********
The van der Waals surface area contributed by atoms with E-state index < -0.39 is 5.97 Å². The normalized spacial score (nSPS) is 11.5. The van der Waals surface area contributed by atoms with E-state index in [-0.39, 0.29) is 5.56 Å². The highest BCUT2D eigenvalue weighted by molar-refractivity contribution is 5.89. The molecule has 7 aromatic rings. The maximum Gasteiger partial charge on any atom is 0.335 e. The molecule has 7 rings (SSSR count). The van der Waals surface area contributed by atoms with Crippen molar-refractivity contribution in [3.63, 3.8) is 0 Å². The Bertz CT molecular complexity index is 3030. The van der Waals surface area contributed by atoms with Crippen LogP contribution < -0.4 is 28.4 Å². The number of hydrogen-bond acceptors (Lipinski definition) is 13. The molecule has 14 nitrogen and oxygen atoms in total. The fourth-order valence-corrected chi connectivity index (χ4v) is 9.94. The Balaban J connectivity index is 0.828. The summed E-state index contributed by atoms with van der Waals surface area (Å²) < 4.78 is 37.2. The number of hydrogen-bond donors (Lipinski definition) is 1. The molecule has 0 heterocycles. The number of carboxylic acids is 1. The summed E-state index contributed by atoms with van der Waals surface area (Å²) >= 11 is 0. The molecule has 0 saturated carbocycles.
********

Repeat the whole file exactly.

The van der Waals surface area contributed by atoms with E-state index < -0.39 is 5.97 Å². The normalized spacial score (nSPS) is 11.5. The van der Waals surface area contributed by atoms with E-state index in [-0.39, 0.29) is 5.56 Å². The highest BCUT2D eigenvalue weighted by molar-refractivity contribution is 5.89. The molecule has 7 aromatic rings. The maximum Gasteiger partial charge on any atom is 0.335 e. The molecule has 7 rings (SSSR count). The van der Waals surface area contributed by atoms with Crippen molar-refractivity contribution in [3.63, 3.8) is 0 Å². The Bertz CT molecular complexity index is 3030. The van der Waals surface area contributed by atoms with Crippen LogP contribution < -0.4 is 28.4 Å². The number of hydrogen-bond acceptors (Lipinski definition) is 13. The molecule has 14 nitrogen and oxygen atoms in total. The fourth-order valence-corrected chi connectivity index (χ4v) is 9.94. The Balaban J connectivity index is 0.828. The summed E-state index contributed by atoms with van der Waals surface area (Å²) < 4.78 is 37.2. The number of hydrogen-bond donors (Lipinski definition) is 1. The molecule has 0 heterocycles. The number of carboxylic acids is 1. The summed E-state index contributed by atoms with van der Waals surface area (Å²) >= 11 is 0. The molecule has 0 saturated carbocycles.